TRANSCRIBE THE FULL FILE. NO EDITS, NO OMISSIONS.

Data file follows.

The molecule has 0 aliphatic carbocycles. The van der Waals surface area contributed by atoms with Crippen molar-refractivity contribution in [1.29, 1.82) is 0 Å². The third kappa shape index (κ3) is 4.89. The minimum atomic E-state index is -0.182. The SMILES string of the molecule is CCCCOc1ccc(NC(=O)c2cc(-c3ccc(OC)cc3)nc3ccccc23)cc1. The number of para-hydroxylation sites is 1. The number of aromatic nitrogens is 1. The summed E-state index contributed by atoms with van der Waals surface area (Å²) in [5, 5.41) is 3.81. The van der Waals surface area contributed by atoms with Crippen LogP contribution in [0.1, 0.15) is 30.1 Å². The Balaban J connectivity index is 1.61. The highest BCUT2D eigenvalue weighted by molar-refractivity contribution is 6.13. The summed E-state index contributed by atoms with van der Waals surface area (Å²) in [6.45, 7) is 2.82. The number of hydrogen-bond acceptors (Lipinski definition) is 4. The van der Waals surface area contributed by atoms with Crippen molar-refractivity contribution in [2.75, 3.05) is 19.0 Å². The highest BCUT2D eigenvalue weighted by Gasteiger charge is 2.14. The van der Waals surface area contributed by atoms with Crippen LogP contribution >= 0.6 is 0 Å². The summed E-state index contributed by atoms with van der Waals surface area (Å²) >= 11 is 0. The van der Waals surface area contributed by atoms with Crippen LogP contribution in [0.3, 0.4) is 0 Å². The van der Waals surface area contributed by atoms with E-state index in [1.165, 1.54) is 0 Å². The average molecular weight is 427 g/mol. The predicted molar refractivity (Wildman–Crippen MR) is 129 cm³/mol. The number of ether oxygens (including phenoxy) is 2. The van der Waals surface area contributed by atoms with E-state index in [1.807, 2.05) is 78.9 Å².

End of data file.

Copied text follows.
The molecule has 0 aliphatic carbocycles. The van der Waals surface area contributed by atoms with Crippen molar-refractivity contribution in [1.29, 1.82) is 0 Å². The third kappa shape index (κ3) is 4.89. The minimum atomic E-state index is -0.182. The SMILES string of the molecule is CCCCOc1ccc(NC(=O)c2cc(-c3ccc(OC)cc3)nc3ccccc23)cc1. The number of para-hydroxylation sites is 1. The number of aromatic nitrogens is 1. The summed E-state index contributed by atoms with van der Waals surface area (Å²) in [5, 5.41) is 3.81. The van der Waals surface area contributed by atoms with Crippen LogP contribution in [0.1, 0.15) is 30.1 Å². The Balaban J connectivity index is 1.61. The highest BCUT2D eigenvalue weighted by molar-refractivity contribution is 6.13. The summed E-state index contributed by atoms with van der Waals surface area (Å²) in [6.45, 7) is 2.82. The number of hydrogen-bond acceptors (Lipinski definition) is 4. The van der Waals surface area contributed by atoms with Crippen molar-refractivity contribution in [2.75, 3.05) is 19.0 Å². The highest BCUT2D eigenvalue weighted by Gasteiger charge is 2.14. The van der Waals surface area contributed by atoms with Crippen LogP contribution >= 0.6 is 0 Å². The summed E-state index contributed by atoms with van der Waals surface area (Å²) >= 11 is 0. The van der Waals surface area contributed by atoms with Crippen LogP contribution in [0.3, 0.4) is 0 Å². The van der Waals surface area contributed by atoms with E-state index in [1.165, 1.54) is 0 Å². The average molecular weight is 427 g/mol. The predicted molar refractivity (Wildman–Crippen MR) is 129 cm³/mol. The number of ether oxygens (including phenoxy) is 2. The van der Waals surface area contributed by atoms with E-state index in [1.807, 2.05) is 78.9 Å².